Increase the Performance of Rules by Declaring Variables in the Right Order

Increase the Performance of Rules by Declaring Element Variables in the Right Order

Element variables are dynamic placeholders for graph elements. If you declare two element variables in the left-hand side of your rule, pay attention to the order in which you declare them! The right order can increase the performance of rules notably. GrGen always loops over the last declared variable first. Let us have a look at two code examples to understand what that means. We can already state that the second code example will have a better performance, as will be explained later.

Code Example 1:

rule perfTestRule {
p1:Product;
p2:Product;
if{ p1.name == "Test"; }
modify {
emit("Cool!\n");
}
}

Code Example 2:

rule perfTest2Rule {
p2:Product;
p1:Product;
if{ p1.name == "Test"; }
modify {
emit("Cool!\n");
}
}

The only difference between the two rules is that in code example 2 p2 is declared first, followed by p1. Code example 1 declares the variables the other way around. If we look at the if condition we can see that we want to filter for specific p1 elements. As the last declared variable is looped first, the second rule is faster. In the first version, the compiler will always pick a node for p2 first, which is unrestricted, and then pick a node for p1 and check if the if condition holds. That basically results in three operations: node lookup, node lookup and condition check. In the second version, it will pick p1, check the if condition, and only if it is true pick a node for p2. Therefore, the second version can save many node lookup operations, resulting in a better performance.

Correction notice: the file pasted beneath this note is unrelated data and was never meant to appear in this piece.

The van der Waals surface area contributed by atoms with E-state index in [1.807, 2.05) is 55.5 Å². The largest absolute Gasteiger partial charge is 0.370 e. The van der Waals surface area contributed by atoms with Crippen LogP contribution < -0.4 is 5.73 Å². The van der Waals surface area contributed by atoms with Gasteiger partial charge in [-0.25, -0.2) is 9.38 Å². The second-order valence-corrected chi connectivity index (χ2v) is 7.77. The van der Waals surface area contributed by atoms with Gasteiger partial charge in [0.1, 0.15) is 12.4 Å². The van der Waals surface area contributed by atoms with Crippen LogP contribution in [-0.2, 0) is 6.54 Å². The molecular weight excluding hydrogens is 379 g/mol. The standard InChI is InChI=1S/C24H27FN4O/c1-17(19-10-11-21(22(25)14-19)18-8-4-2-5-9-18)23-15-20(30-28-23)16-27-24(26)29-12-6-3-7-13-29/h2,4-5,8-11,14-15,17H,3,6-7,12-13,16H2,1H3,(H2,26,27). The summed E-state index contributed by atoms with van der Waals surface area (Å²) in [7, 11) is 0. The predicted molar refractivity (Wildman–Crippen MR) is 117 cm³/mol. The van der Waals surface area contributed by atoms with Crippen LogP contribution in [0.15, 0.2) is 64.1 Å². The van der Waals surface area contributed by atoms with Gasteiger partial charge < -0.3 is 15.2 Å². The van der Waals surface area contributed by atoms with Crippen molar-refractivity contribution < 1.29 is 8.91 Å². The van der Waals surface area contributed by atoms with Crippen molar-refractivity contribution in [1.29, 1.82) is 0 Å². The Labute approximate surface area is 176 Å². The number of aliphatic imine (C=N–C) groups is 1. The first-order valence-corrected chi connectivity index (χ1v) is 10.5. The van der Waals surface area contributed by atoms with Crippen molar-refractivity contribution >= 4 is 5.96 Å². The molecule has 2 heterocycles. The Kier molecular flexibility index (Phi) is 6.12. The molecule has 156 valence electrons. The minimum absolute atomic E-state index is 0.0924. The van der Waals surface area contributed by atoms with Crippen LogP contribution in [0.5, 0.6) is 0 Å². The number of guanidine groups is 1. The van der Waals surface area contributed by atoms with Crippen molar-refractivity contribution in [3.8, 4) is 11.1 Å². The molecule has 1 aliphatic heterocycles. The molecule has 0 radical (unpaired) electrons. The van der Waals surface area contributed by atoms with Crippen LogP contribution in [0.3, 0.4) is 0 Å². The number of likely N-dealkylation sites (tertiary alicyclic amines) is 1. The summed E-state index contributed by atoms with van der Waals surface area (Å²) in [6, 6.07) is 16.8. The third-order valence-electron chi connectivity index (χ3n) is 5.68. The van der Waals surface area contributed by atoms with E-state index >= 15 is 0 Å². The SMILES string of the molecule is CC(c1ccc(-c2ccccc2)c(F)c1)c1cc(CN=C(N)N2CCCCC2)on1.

Keep this in mind when you write rules that apply to big graph files and are experiencing performance issues. Further, have a look at the other options to increase the performance described in this knowledge base category.

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